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General News of Thursday, 23 April 2015


Gov't to depend on septic tanks for power

Government is working to convert the septic tanks in all public institutions and households nationwide into bio-septic tanks.

The bio-septics will then generate gas for domestic use and also enable government take the majority of the population off the national grid.

The Minister of Environment, Science, Technology and Innovation, Mahama Ayariga on the Citi Breakfast Show disclosed that the “President directed that I should take steps to convert the septic tanks of all secondary schools, all polytechnics, all universities, all hospitals and indeed, all public institutions into bio-septics so that they can convert the waste into gas that can be used to power the institutions.”

The bio-gas technology, he said, has been in existence for years but “what we haven’t done in Ghana is to disseminate it and get it adopted by the general populace.”

This initiative is expected to help mitigate the effects of the three-year power crisis which has intensified over the last few months.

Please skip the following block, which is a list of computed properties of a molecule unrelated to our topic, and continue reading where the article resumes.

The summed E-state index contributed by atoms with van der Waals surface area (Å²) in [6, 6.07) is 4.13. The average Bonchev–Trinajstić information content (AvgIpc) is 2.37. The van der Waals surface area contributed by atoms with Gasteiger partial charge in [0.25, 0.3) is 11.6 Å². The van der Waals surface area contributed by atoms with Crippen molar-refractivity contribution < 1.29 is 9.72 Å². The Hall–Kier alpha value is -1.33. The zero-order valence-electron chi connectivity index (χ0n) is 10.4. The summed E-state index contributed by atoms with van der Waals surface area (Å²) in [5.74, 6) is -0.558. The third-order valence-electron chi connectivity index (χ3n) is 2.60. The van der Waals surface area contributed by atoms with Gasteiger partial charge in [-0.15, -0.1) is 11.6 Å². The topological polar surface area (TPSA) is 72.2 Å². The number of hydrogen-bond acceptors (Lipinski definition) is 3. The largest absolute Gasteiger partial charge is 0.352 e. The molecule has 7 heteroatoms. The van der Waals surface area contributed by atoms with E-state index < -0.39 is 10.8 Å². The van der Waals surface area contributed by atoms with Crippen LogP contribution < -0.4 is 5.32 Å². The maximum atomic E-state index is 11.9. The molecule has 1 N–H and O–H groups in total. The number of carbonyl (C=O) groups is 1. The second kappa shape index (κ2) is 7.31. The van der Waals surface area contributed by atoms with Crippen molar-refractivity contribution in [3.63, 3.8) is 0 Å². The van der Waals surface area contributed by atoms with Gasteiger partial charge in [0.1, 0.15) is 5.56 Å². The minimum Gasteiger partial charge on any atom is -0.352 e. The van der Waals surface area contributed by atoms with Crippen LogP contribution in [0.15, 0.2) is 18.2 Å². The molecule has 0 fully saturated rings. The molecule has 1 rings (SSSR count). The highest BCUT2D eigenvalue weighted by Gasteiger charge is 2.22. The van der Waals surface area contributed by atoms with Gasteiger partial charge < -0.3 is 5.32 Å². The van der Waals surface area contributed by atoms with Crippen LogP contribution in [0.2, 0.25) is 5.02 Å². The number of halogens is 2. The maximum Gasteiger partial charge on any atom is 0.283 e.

Businesses and industries have been the worst hit as thousands of people have been laid off due to the energy challenges.

Mahama Ayariga mentioned that to prevent the economy from grinding to a halt and also to help prevent an increase in unemployment rates in the country, his Ministry has been holding meetings with different stakeholders including the Ghana Chamber of Commerce and Industry to develop a plan to help businesses use the bio-gas technology.

The Institute for Industrial Research has designed the bio-gas plant which is presently being used at the Ankaful Prison.

The Institute is also in the process of developing smaller plants which will be used by households in Ghana.

The Environment Minister said the project will not be implemented on a pilot basis.

“It’s going start at once across all institutions and we are using different mechanisms and that is why at this stage, we are engaged with the various stakeholders. What we are doing is a massive initiative to spread the technology and get everybody to use it,” he explained.

The Environment Ministry will embark on a road show to sensitize citizens on the project before its implementation.

Thousands of masons in Ghana will also be trained and equipped to build the bio-septic tanks for households.

Mahama Ayariga appealed to the media to support the Ministry’s efforts by helping with the sensitization campaign.

He estimated that if “we work hard within a year, we should be able to get majority of buildings in this country to convert their septic tanks into bio-septics.”

“It is also an effective mechanism for reducing the demand for firewood and charcoal to address the problem of deforestation,” he added.